Bioneers by the Bay , presented by the Marion Institute, is an annual gathering of “biological pioneers” who use cutting edge approaches to environmental restoration. Their work encompasses technological innovation, economic strategies, social justice, and a spiritual connection to the natural world.
For these innovators, scientists, and grassroots leaders—as well as 2,000 regular folks—it’s an opportunity to share experiences and strategies for dealing with the challenges facing our world.
For author Dave Pollard, “the most valuable session was a ‘kitchen table’ discussion with Bioneers founders Kenny Ausubel  and Nina Simons”—a point-by-point roadmap of the most effective ways to bring about the change we need, if you will.
The following is an excerpt of some of the lessons he took away:
- Developing Holistic Change Frameworks & Approaches: The changes we are trying to accomplish are in systems that are all complex and all interrelated. We cannot isolate approaches to just environmental sustainability, or social justice, or health and nutrition, or quality affordable housing, or media reform, or education, or poverty, or women’s rights, or racial equality, or economic reform. We need to realize that change needs to occur in all of them, integrally, or no enduring change will occur in any of them. What is required is a coordinated “movement of movements”, a whole ecology of collaborative, shared ideas and activities. These efforts need overarching “big picture” frameworks that show the interconnectedness of the problems we face and how efforts in one area can reinforce (or impede) efforts in another. For example, we need to appreciate that many health problems have social (e.g. addiction), educational (e.g. ignorance of nutrition) and environmental (e.g. food toxins) problems underlying them.
- Focusing on Two Common Causes: Many of the aforementioned connected problems have our separation from nature and the weakening of local community at their root.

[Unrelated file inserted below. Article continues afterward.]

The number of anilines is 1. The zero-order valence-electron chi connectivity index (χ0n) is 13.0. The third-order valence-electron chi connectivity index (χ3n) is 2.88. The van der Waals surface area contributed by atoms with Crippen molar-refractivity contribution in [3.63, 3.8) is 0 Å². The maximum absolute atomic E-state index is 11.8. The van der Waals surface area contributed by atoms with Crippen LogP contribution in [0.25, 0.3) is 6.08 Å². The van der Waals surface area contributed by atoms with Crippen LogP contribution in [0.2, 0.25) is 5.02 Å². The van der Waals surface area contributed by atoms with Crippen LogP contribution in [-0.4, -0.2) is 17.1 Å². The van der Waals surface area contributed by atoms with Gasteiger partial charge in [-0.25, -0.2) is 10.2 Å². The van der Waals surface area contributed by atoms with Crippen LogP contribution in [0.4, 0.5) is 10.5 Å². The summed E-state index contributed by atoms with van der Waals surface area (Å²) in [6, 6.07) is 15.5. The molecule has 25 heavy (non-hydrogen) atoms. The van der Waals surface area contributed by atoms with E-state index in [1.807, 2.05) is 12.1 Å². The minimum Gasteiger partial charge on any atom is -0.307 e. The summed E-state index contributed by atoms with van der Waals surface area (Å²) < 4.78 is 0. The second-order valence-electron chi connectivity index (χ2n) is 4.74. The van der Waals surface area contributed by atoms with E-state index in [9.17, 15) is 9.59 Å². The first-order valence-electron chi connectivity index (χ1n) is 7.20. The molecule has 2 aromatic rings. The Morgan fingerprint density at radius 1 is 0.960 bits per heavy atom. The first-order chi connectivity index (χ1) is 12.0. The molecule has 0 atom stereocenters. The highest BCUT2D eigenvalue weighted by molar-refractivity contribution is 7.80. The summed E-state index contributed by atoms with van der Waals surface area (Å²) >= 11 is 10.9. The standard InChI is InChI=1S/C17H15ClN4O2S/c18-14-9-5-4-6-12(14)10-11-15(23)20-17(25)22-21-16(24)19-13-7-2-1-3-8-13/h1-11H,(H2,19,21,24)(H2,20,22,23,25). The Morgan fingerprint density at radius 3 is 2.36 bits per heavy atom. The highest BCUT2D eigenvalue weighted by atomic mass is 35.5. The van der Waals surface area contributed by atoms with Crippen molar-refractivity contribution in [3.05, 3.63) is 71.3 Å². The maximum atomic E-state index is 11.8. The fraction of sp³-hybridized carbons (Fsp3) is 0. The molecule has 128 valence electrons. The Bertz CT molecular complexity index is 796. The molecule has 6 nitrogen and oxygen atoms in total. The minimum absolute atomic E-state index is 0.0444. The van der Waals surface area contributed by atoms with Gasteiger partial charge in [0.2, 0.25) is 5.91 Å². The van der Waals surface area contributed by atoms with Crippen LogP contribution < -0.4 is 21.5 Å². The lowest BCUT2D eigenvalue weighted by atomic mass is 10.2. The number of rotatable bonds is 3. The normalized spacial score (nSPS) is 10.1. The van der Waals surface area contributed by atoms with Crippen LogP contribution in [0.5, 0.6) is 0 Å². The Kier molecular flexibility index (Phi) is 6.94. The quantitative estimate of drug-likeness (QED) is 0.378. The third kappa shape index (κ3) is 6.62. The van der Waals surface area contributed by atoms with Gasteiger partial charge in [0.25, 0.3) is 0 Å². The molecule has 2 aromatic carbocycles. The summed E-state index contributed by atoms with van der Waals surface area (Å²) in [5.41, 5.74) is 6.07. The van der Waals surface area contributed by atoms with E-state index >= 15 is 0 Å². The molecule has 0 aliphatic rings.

- Reaching Across Ideology to Find Shared Values: Our belief systems by themselves are not enough to bring about change. The movement has to be about more than shared ideology. It needs to build bridges, and “reach across” cultural divides to find common cause. Our opinions are not as important as what we value, because many people who differ in opinion share values.
- Using the Leverage Points: To be effective, we need to find the leverage points in the system, the places where the need for change is understood, where change is relatively easy to achieve, and where that change will provoke positive changes elsewhere.
- Relocalizing + Connecting: The change must be rooted in community, in a massive relocalization and decentralization and de-institutionalization of attention, connection, understanding, power, and effort. Communities need to coalesce, self-organize, and do things for themselves, and then connect with other communities to share their success stories and lessons learned. At higher levels, our political states are bureaucratized, disconnected, unmaneuverable, corporatist, and corrupted, and trying to reform them is largely a waste of time, money and energy.
- Making Change Easier: We need to focus on making it easier for people to change. We prevented an ozone layer disaster by simply making CFCs illegal, so refrigeration companies found and invented non-ozone depleting coolants, because they had no choice. Likewise, by ensuring that only energy-efficient light bulbs can be sold in the market, and that only energy-efficient, healthy new homes can be certified for sale, we make it easier for citizens to do the right thing. Working models that let people see how and why they work, and how to replicate them, are likewise useful.
- Educasting: A major obstacle to change is the public’s ignorance and lack of capacities to bring about needed changes. We need to start using the new media for “educasting” public information to inform and build capacities. While we should not give up trying to reform public education and mainstream media, we cannot rely on either to support educasting so we need to work around them.
- Delivering to Those in Need: We need a renewed focus on delivery systems for change, so that resources get to where they’re needed.
- Thinking Generations Ahead: We need long range thinking so that we always know where we are going, balanced with pragmatism and effective, sustained implementation. Example: The 50 Top Future Crops for New Mexico is a long-range objective that inspires and directs thinking and action about food production and nutrition in that state.
- Speaking in Understandable Terms: We must make sure the language we use is inclusive and accessible to people outside our circles of activism. Jargon can be a useful shorthand but also an impediment to communication and persuasion. The terms “environmentalist” and “activist” are not helpful because of connotations of “otherness” and anger, which is why the more inclusive, positive term “bioneers” was coined. Stories, of course, are immensely useful in increasing understanding.
Photo courtesy connectingforchange.org .